Not taking medications as prescribed can increase the risk of medical complications and costs. According to pharmacy groups, synchronizing medication refills can make it easier for patients to get their medications and thus promote taking them as prescribed. Pharmacists could realign refill dates for all of a patient's medications so they may be picked up together.
We found no comprehensive information on the effects or extent of this practice. However, most of the 22 studies we reviewed reported positive effects and 1 found the practice increasing.
We also found that Medicare and some states have rules that help facilitate synchronization.
Photo of various pills and prescription drug containers
What GAO Found
Medication synchronization is a process whereby a pharmacist aligns the refill dates of two or more of a patient's medications to a single day (see figure below). GAO found that no comprehensive national data exist on the extent to which medication synchronization has been used or its potential effects. However, limited information suggests that the use of medication synchronization has increased in recent years and that it may have benefits. According to a study published in the American Journal of Managed Care that examined survey data on retail pharmacies, the number of pharmacies using medication synchronization increased from 3,324 in 2013 to 5,534 in 2014. Most of the studies that GAO identified found positive effects from medication synchronization, primarily on patients. For example, a 2018 study reported a 3 percent improvement in medication adherence among patients using medication synchronization than those who were not. Several stakeholders also identified potential limitations of using medication synchronization. For example, some patients may not be able to afford paying all the copayments for their medications at one time each month, and some patients prefer the social interaction of multiple trips to the pharmacy each month.
Synchronizing Medication Refills
The Centers for Medicare & Medicaid Services (CMS) issued a regulation and some states enacted laws that may help support the use of medication synchronization. While CMS does not have a formal medication synchronization policy for Medicare, a CMS regulation allows for reduced beneficiary cost sharing (for example, a lower copayment) when the beneficiary receives less than a month's supply of a medication. Similar laws pertain to private health plans that provide prescription drug coverage for patients in the five states GAO selected—Georgia, Illinois, Maine, Texas, and Washington. Such measures support medication synchronization because initially aligning the refill dates of multiple medications may require one or more of these medications to be refilled with a quantity that is less than a month's supply. Officials from CMS and four of the selected pharmacies said that lowering the copayments for these refills reduces the financial burden on patients when they first have their medications synchronized. They noted that requiring full copayments for a shorter supply may have discouraged or prevented patients from using medication synchronization.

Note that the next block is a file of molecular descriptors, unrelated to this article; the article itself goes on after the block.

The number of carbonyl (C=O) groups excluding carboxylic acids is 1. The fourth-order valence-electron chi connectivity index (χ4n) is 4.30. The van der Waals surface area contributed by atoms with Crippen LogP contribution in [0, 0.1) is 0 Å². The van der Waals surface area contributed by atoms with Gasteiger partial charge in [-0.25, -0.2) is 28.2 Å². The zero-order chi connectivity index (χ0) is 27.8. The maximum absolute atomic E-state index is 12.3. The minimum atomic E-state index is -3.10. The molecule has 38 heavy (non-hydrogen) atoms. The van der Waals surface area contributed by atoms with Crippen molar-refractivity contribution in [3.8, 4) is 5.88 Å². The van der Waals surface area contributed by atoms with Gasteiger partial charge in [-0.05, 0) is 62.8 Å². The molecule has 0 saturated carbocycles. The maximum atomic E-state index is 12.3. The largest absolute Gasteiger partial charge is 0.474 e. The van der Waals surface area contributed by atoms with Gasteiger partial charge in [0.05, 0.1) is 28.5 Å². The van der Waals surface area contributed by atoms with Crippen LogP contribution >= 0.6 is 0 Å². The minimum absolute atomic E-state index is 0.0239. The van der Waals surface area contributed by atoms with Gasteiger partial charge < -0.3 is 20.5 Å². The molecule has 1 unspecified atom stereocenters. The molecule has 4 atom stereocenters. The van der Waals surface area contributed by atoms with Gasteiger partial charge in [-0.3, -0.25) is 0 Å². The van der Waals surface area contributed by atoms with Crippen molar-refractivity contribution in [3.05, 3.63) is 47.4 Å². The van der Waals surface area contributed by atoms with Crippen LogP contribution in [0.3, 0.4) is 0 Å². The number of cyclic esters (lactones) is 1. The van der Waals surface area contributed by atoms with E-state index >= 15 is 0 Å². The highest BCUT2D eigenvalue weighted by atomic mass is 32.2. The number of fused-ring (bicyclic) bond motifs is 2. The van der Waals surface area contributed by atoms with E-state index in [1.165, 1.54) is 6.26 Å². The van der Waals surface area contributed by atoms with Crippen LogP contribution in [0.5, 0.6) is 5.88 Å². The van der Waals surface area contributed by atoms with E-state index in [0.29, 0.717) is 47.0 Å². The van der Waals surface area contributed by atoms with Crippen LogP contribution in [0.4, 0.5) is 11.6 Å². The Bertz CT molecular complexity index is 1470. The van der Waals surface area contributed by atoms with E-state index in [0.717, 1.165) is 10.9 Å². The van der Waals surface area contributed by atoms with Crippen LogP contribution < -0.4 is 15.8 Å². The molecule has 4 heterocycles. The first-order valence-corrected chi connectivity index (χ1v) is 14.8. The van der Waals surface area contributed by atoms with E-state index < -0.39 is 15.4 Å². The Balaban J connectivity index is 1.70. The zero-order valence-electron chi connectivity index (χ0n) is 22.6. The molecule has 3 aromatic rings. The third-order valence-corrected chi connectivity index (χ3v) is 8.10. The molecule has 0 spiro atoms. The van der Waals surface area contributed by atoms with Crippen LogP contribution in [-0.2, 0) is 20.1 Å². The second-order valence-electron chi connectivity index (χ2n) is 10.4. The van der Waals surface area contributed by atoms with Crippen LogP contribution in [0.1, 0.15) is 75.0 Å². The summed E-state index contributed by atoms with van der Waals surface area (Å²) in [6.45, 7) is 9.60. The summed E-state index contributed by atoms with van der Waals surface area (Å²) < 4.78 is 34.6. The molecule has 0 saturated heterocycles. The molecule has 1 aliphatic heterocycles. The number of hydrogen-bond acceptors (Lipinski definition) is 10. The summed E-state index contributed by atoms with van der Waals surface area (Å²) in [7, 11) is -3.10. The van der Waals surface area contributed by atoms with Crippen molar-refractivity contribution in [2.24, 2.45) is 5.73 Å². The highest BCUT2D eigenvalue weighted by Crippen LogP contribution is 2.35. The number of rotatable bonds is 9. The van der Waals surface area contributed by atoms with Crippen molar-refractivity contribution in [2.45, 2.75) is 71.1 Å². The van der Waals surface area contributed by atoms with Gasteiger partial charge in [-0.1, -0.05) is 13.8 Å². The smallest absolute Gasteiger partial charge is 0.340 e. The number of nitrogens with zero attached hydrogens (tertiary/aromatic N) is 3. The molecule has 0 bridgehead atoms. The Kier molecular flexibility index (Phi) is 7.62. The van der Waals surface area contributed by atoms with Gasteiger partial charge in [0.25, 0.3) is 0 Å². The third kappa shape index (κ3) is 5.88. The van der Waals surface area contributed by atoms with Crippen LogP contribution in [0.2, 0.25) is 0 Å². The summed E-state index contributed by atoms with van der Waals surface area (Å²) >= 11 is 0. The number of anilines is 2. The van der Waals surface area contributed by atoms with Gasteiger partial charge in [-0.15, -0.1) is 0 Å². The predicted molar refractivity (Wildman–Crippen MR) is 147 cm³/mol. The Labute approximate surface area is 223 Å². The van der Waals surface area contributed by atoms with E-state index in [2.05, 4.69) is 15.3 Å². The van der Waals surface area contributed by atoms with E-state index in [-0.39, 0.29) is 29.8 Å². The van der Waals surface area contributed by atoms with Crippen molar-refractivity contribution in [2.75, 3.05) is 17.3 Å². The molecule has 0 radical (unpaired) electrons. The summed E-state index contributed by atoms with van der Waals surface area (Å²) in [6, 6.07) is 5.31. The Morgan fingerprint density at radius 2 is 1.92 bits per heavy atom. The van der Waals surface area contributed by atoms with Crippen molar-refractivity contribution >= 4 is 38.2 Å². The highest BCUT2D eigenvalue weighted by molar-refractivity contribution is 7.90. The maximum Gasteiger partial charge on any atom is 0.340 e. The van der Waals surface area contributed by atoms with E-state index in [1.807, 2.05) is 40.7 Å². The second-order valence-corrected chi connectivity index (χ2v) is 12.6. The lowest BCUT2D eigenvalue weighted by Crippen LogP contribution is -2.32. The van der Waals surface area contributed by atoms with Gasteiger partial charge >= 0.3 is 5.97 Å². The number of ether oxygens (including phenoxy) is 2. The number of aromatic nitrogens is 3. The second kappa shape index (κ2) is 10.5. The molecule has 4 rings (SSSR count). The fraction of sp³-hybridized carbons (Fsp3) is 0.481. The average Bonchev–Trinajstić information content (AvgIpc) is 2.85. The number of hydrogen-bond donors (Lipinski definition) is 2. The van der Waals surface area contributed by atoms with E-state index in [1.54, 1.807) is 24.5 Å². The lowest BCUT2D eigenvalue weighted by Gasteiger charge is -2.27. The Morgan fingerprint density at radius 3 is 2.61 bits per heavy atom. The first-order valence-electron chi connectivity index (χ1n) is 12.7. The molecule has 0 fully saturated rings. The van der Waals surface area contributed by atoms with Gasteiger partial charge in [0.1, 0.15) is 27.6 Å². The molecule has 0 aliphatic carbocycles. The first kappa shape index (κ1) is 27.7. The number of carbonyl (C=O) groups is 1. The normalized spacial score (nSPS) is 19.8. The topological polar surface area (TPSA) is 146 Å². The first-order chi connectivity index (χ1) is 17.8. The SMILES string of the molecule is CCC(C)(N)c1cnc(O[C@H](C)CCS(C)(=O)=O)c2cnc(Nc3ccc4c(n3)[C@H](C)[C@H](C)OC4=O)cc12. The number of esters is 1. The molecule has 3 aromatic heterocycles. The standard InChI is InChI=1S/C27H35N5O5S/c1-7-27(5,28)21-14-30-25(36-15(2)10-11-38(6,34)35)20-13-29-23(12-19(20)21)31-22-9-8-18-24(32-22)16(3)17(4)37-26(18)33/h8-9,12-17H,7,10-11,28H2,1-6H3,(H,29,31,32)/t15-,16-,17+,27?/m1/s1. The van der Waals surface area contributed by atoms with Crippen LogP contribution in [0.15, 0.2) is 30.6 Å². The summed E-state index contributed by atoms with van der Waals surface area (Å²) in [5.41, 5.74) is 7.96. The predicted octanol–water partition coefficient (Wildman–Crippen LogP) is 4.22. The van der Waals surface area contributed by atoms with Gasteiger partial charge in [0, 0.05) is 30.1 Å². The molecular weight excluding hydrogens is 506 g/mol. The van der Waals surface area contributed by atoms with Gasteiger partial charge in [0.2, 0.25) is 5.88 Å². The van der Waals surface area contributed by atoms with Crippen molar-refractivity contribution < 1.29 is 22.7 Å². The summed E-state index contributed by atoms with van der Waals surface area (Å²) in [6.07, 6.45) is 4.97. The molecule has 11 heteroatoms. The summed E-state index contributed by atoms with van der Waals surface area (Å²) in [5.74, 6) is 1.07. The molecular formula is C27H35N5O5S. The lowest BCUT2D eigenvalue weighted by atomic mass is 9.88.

Why GAO Did This Study
Medication adherence—that is, taking medications as prescribed—is important because not doing so increases the risk of hospitalization and can result in avoidable medical costs. According to some pharmacy industry groups, medication synchronization may help improve medication adherence, particularly for patients with multiple chronic conditions. More than 40 percent of Medicare beneficiaries had two or more chronic conditions in 2015.
Congress included a provision in the Bipartisan Budget Act of 2018 for GAO to review and report on the use of medication synchronization. In this report, GAO examines (1) what is known about the use and potential effects of medication synchronization and (2) steps CMS and selected states have taken to support its use.
GAO identified and reviewed 22 peer-reviewed studies on medication synchronization. In addition, GAO interviewed CMS officials and 30 stakeholders to gather a wide range of perspectives on medication synchronization. Among others, GAO interviewed six selected pharmacies and two selected Medicare health plans. GAO also reviewed CMS regulations as well as medication synchronization laws from five selected states that vary by geographic region.
GAO provided a draft of this report to the Department of Health and Human Services, which provided technical comments. GAO incorporated these comments, as appropriate.
For more information, contact James Cosgrove at (202) 512-7114 or CosgroveJ@gao.gov.